The Word is the Thing: Laurie Junkins on Sally Van Doren’s Sex At Noon Taxes


Van Doren comp.indd

Sex At Noon Taxes, Sally Van Doren, Louisiana State University Press

“A linguaphile’s dream” is the description that comes to mind when reading Sally Van Doren’s first book of poetry, which won the Walt Whitman Award of the Academy of American Poets in 2007. Beginning with the palindromic title Sex At Noon Taxes, this collection is all about words and the myriad grammatical devices within the English language. Van Doren’s remarkable ear for rhythm and sound is immediately apparent, and the reader cannot help but be pulled into her obvious sense of joy in language. The strength of this book is the way she fits words together in often surprising ways to create new and delightful effects of sound, rhythm, and syntax. She does not shy away from lowbrow references, either, if they contribute to the fun, as in “Pasture”:
Categorize a cough.
Catch a calf, laugh,
fart. Forget the phonics
of the focal/fecal. Phrase

fashion and effuse. Frigid
sapphirine captures the
fragment.
In this example, as in many of the other poems, the sound and rhythm of each word is depended upon heavily for effect. Rhyme, alliteration, assonance, consonance, even parts of speech – no trick of language and poetry is left unused. These are tools available to any writer who has been to middle school, but Van Doren uses them in a way that is truly special.

The emphasis on word play and sound combination is a strategy akin to l=a=n=g=u=a=g=e=p=o=e=t=r=y, to which Van Doren refers – with an arguably appropriate lack of clarity of meaning – in the poem “Story”:
Once you forgot
syncopation and
an enemy stomped
on your bigamist

poetics. Convert
to anomaly. Purge
l=a=n=g=u=a=g=e,
purse and narrate.
Several of the poems in the collection not only make use of the grammatical tools of the English language, but also attempt to define the very devices they use. Poems such as “Preposition,” “Conjunction,” and “Pronoun/Preposition” are obvious examples. From “Pronoun/Punctuation”:
He who parsed us left us with a floating
colon, an ellipsis enjambed by a full-stop.

We had paced with a question
taped to our backs; in post-op

it slimmed to an exclamation point.
Commas shadow us; brackets enclose

our parentheses.

Van Doren’s nod to the l=a=n=g=u=a=g=e=p=o=e=t=r=y aesthetic seems appropriate given the way she tends to use words as objects separate from their meanings, but even such accomplished word play can’t carry an entire collection. By the point at which we reach the three poems on parts of speech, the reader begins to feel as if he or she has picked up an eccentrically-written grammar book. Too, when the trope makes up all the content of the poem, the poet’s self-consciousness is glaring, as is a certain lack of depth – an absence of emotional connection, tension, or transition. At first the reader may be so taken with the skillful use of language that she would overlook the lack of substance, but when there are dozens of one-dimensional poems in a row, the shallow nature of them becomes readily apparent.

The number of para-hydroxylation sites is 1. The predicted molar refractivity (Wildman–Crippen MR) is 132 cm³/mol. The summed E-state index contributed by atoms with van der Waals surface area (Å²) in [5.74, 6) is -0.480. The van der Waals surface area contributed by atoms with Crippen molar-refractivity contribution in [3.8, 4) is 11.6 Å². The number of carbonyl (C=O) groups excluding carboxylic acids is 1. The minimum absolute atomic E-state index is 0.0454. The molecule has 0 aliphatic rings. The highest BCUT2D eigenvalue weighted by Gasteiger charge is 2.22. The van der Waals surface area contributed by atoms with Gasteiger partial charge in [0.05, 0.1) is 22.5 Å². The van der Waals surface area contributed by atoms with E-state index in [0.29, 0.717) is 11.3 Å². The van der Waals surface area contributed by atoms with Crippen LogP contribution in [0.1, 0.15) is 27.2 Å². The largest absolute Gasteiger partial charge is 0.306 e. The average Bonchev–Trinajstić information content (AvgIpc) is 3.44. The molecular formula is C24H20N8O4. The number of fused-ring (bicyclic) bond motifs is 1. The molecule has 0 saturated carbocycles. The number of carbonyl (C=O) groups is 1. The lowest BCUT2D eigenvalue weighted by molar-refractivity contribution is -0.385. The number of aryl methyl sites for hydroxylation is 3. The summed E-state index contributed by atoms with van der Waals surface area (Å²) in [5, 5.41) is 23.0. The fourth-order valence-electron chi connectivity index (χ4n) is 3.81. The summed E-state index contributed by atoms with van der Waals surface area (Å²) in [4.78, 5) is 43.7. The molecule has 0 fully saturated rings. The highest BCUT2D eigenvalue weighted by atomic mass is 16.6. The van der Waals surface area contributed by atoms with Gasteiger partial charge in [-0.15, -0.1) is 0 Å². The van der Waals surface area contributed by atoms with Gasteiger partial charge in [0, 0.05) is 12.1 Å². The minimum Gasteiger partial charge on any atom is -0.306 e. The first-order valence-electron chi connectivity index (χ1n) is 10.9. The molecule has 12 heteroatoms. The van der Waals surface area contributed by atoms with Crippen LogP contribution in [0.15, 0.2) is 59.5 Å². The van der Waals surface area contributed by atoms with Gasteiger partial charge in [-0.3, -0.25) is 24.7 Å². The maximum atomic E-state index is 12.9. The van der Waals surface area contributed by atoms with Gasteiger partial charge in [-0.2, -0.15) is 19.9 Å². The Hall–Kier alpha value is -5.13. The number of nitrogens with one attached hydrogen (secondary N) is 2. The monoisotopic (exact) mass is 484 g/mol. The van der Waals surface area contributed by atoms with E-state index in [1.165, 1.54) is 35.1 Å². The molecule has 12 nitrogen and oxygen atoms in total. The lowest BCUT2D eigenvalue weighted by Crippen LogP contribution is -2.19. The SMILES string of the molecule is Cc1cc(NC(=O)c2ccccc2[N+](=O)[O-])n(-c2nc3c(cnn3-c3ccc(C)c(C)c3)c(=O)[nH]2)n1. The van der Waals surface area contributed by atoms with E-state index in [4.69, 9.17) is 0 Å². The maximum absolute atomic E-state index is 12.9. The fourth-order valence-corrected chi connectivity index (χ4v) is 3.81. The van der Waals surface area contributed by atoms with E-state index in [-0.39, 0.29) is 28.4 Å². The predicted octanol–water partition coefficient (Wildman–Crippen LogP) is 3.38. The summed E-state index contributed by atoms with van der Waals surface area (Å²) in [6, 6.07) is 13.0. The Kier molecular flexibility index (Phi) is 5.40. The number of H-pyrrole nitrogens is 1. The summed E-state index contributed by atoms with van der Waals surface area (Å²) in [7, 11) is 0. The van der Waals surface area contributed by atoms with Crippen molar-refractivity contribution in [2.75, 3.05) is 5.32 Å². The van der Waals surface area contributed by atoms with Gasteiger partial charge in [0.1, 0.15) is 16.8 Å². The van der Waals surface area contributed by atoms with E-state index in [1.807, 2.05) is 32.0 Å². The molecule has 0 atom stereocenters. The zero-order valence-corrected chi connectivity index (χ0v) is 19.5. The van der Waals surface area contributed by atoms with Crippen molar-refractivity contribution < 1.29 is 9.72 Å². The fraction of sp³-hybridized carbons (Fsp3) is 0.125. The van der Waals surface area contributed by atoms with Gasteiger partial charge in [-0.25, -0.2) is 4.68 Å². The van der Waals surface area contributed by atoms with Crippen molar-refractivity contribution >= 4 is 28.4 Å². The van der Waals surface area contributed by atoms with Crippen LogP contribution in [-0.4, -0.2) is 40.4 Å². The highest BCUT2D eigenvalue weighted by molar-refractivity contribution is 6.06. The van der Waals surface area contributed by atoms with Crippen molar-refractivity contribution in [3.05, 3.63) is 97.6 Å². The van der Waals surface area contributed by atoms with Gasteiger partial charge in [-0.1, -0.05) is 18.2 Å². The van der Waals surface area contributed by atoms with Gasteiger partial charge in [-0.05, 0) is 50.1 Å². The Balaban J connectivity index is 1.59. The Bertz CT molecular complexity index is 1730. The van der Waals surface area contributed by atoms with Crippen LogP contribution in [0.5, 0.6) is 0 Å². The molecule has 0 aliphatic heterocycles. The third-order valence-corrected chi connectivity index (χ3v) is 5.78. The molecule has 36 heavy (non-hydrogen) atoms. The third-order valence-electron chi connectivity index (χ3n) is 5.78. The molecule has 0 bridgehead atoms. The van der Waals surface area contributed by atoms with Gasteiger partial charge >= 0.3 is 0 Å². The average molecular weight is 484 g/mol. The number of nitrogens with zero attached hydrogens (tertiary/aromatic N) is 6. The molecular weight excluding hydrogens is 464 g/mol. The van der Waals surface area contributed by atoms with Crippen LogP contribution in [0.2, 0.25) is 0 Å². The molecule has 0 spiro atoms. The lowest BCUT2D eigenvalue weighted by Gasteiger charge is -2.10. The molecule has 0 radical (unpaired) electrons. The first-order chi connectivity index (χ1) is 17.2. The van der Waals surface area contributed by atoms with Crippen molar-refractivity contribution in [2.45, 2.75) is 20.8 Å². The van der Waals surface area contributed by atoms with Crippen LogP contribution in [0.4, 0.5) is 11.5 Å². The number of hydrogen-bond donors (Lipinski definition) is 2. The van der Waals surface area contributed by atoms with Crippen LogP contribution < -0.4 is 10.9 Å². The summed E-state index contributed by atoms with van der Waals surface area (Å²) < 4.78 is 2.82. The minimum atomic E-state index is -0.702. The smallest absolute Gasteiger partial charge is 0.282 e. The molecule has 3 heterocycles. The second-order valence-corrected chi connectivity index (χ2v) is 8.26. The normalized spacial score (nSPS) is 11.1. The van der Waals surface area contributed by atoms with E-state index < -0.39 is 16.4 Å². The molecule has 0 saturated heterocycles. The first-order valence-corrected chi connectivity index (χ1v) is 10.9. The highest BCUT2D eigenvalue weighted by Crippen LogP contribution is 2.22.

Toward the end of the collection, Van Doren depends less on linguistic devices and more on image with a dash of the narrative that, in particular, deals with matters of women and girls. Here, Van Doren’s use of figurative language is well-wrought and interesting, and her lyricism is well-crafted, but these poems also lack emotional resonance or charge. Van Doren sets up a scene, situation, or question in each poem, but then tends to stop or trail off too early, failing to surprise, transform, or emotionally engage the reader.

Despite these shortcomings, Van Doren has a command of language and an ear for musicality that few contemporary poets can claim to possess, and this is no small accomplishment. It should be remembered, as well, that this is her first collection. When her work develops the substance to match her use of language, it will be a knockout.

One response to “The Word is the Thing: Laurie Junkins on Sally Van Doren’s Sex At Noon Taxes

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